The Forgotten Island

By Camila Ruz Renjifo

We were on Inchkeith island for less than an hour before we found our first dead body.

It was lying in the middle of a ruined shed, overlooking the spot where the boat had dropped us off. We were here for the final shoot of our series about wildlife in abandoned places and the shed had looked like the perfect place to set-up, safe from the Scottish rain.

Dan and Yussef
Yussef Rafik and Dan O'Neill filming for After We've Gone. © BBC Studios NHU
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It was the smell that hit me straight away."

Yussef RafikZoologist

“It was the smell that hit me straight away,” says Yussef Rafik, zoologist and wildlife presenter for After We’ve Gone. The source of the smell was obvious – a dead seal pup. There was little of it left now but you could still see tufts of white baby fur and that unmistakable skull. The sweet, sickly smell of decay was a reminder to all of us that this was a place where nature was left to manage itself.

Wildlife presenter Yussef holds camera in field
Zoologist Yussef Rafik filming for After We've Gone. © BBC Studios NHU

“Nobody wants to see a dead seal pup but that’s nature sometimes. Seeing that first seal added to the feeling that we were somewhere that humans weren't supposed to be, a harsh place,” adds Yussef.

That feeling continued as we crunched our way further onto this privately-owned island, and found the paths littered with bones. But contradictory as it sounds, the animal skeletons of Inchkeith are actually good news for a location once owned by the military – it’s a sign that wildlife is returning.

Inchkeith has always been strategically placed, lying as it does only 30 minutes off the coast of Edinburgh. Fortified again and again for more than 500 years, it was important enough to warrant royal attention, and the insignias of both Queen Victoria and Mary, Queen of Scots can still be seen stamped on the island.

A handful of grey seals began giving birth here in 2000, but now nearly 500 pups are born every year on the island. © BBC Studios NHU

“There are hundreds of years of really important history here, all just abandoned after the Second World War. There are rooms full of objects from a bygone era. It’s just really strange to see a glimpse of what would happen if people stopped existing on this planet,” says Dan O’Neill, wildlife filmmaker and presenter. Dan is probably more at home filming in a rainforest than in derelict buildings; he’s used to it taking days, weeks even, to spot an animal that doesn’t want to be found. But here on Inchkeith, we were practically tripping over wildlife.


Presenter Dan O N'eill with camera
Wildlife presenter Dan O'Neill filming for After We've Gone. © BBC Studios NHU

It’s just really strange to see a glimpse of what would happen if people stopped existing on this planet."

Dan O'NeillWildlife filmmaker

“I can’t believe there are so many seals!” whispered Yussef to me, when we reached the first beach. We tiptoed past at a safe distance, so as not to disturb the dozens of pregnant females, and set-up our cameras in a nearby watchtower. Newly born pups squirmed on the beach in front of us, still stained yellow from the amniotic fluid. It was an amazing sight but more amazing still is the fact that these grey seals only started breeding on Inchkeith regularly about 20 years ago. It’s a similar story for the puffins, cormorants, and European shags who all now nest on the island.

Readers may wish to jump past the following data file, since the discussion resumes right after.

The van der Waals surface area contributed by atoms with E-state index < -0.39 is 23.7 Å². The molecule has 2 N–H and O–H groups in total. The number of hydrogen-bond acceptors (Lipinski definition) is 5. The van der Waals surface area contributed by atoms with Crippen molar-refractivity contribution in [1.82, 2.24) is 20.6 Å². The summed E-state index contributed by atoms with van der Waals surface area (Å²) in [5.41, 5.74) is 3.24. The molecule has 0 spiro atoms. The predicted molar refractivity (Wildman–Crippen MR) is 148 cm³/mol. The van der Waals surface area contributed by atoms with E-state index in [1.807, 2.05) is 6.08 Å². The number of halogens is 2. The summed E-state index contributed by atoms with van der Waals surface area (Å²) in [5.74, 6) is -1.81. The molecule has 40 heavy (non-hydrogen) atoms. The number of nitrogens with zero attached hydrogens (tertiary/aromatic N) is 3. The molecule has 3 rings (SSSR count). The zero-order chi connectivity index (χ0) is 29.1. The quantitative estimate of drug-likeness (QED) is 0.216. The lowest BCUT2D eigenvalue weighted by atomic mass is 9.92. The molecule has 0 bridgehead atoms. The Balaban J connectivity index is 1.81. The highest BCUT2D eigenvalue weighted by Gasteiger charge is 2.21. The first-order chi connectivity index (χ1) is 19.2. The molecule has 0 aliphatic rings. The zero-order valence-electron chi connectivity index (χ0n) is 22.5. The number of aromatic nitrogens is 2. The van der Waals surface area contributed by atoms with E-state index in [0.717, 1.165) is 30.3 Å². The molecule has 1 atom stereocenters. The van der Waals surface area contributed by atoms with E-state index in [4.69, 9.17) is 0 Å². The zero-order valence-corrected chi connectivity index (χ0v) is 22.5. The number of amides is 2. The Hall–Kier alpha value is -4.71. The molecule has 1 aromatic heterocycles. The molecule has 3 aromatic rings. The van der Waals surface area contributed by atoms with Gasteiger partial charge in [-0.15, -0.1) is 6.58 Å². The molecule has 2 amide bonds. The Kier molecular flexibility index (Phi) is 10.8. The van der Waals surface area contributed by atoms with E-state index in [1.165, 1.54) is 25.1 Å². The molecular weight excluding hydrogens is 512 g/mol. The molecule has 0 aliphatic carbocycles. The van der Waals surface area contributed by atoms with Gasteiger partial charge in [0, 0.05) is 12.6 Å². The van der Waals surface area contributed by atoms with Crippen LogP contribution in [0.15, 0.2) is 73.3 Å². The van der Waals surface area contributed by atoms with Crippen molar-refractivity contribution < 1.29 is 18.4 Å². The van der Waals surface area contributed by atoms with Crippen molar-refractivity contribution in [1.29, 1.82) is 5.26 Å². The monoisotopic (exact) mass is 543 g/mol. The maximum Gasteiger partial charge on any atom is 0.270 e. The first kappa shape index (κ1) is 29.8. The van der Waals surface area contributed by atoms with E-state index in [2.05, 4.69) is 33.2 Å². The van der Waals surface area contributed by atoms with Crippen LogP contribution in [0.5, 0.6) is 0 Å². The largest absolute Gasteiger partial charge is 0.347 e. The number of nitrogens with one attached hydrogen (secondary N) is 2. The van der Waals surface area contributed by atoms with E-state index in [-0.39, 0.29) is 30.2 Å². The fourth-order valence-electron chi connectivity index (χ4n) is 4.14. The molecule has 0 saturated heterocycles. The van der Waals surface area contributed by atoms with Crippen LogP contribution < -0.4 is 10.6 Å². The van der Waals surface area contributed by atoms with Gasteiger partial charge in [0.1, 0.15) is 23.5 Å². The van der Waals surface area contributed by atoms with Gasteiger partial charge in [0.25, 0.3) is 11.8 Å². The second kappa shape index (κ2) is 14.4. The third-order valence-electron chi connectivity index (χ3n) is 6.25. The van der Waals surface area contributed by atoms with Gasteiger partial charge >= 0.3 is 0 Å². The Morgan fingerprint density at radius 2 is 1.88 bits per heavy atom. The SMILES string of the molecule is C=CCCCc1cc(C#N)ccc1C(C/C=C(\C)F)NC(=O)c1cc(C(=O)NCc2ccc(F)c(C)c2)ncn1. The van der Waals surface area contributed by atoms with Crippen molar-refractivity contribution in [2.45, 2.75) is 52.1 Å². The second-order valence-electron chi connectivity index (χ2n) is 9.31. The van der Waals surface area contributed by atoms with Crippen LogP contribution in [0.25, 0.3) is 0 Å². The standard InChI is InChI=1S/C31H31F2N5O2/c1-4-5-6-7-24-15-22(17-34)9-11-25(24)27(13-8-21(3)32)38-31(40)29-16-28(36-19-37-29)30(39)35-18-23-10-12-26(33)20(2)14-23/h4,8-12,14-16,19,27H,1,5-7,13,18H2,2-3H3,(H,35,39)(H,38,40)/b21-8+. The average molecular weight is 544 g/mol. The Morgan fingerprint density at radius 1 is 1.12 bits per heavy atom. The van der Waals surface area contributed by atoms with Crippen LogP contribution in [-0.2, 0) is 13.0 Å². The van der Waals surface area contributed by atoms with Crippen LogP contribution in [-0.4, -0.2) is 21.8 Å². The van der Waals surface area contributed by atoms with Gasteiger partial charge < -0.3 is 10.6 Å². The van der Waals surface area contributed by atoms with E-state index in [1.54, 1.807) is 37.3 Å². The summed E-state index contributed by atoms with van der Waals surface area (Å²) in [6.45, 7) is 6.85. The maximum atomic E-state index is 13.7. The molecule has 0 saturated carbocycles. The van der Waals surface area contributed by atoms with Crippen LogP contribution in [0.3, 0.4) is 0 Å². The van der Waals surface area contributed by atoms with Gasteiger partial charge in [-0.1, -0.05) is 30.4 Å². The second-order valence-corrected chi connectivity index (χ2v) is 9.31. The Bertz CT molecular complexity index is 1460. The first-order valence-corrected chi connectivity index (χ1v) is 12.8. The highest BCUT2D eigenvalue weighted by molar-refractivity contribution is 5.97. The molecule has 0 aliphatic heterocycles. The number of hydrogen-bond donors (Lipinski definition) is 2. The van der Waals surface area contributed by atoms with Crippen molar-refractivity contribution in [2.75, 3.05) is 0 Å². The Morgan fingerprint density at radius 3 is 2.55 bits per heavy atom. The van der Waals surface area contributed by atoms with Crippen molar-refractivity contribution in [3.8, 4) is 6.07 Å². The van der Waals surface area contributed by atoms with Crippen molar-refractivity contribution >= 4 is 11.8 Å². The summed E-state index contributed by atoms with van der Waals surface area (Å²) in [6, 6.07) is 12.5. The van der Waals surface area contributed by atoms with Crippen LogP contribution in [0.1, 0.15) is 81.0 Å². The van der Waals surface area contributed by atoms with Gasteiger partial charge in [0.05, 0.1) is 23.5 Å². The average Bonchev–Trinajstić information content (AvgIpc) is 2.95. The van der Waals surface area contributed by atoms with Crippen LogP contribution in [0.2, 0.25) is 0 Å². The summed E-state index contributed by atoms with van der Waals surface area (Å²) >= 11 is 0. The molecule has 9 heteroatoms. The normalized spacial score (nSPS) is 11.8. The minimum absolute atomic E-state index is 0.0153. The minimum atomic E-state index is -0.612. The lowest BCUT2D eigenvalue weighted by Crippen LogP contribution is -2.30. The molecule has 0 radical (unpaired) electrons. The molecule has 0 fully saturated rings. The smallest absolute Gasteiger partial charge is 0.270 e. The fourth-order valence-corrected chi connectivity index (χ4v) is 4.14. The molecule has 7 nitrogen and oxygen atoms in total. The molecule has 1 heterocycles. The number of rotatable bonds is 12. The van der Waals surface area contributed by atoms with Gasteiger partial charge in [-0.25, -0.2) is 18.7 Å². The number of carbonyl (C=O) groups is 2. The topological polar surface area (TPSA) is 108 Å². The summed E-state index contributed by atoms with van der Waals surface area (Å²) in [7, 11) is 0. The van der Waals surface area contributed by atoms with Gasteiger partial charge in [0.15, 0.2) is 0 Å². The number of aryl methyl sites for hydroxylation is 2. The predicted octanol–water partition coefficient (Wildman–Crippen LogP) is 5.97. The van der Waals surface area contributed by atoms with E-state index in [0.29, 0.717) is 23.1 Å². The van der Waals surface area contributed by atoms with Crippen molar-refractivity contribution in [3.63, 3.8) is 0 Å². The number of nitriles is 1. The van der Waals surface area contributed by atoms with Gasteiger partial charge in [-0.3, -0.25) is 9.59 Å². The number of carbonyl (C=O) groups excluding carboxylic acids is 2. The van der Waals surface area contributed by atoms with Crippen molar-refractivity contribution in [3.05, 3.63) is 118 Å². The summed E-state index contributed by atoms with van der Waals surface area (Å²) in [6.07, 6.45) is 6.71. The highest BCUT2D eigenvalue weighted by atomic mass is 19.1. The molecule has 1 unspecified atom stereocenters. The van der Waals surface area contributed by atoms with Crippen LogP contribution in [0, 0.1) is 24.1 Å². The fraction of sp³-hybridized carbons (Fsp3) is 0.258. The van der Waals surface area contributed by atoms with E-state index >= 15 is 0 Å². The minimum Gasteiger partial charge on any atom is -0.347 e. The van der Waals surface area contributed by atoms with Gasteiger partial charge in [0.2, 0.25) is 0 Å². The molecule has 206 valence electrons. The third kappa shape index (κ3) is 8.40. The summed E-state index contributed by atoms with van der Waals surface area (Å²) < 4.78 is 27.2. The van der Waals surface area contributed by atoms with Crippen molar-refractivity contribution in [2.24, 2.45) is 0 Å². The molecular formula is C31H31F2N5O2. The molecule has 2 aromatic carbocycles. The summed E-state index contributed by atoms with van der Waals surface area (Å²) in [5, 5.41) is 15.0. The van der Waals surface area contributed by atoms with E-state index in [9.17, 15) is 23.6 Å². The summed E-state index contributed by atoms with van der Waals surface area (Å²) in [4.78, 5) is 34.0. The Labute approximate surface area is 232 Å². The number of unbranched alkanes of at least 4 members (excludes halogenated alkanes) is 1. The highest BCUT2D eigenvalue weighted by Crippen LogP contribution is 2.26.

Seal pup
These grey seals only started breeding on Inchkeith regularly about 20 years ago. © BBC Studios NHU

“We went to these abandoned places that had once been so important, so useful to us and saw how important they have become to wildlife, now that humans have been taken out of the equation. The vast array of different species we found was mind-blowing,” says Yussef.

Nowhere was this clearer than in the old Victorian fort tunnels of Inchkeith. These dank, dark survivors of another age did not exactly look like ideal wildlife habitats, and yet none of them were empty of life.

“That was probably my scariest moment,” says Yussef. “We couldn't even stretch our arms out; it was that narrow. I get claustrophobic and of course the cave spiders didn’t help.” 

Dan and Yussef explore the Victorian fort tunnels
Dan and Yussef had some company in these dark Victorian fort tunnels. © BBC Studios NHU

The spiders were lining the tunnel on all sides. At one point I had to pull back our camera operator to stop him brushing his head on the egg sacs that dangled from the tunnel ceiling like baubles. “What's really nuts about all this,” says Dan. “Is that I don't suppose there were cave spiders on the island when humans lived here. It’s incredible that animals will find their way into every space, and that through the processes of decomposition, nature is almost terraforming abandoned places into another type of habitat, one that’s perfect for these animals.”

The spiders were lining the tunnel on all sides! © BBC Studios NHU

There’s something strangely reassuring about the fact that nature can take our ugliest leftovers and transform them into new habitats, even if it means more spider caves. At the end of our shoot, walking back to the boat, past the lopsided watchtowers and abandoned barracks, all we could hear was the sound of the animals.

Not so very long ago, our ears might have rung with human noises instead – the shouts of orders and the pounding of guns. Now the loudest sound is that of the seals, their eerie singing filling up the empty buildings of the island they have taken over; their voices so alien and yet so like our own.


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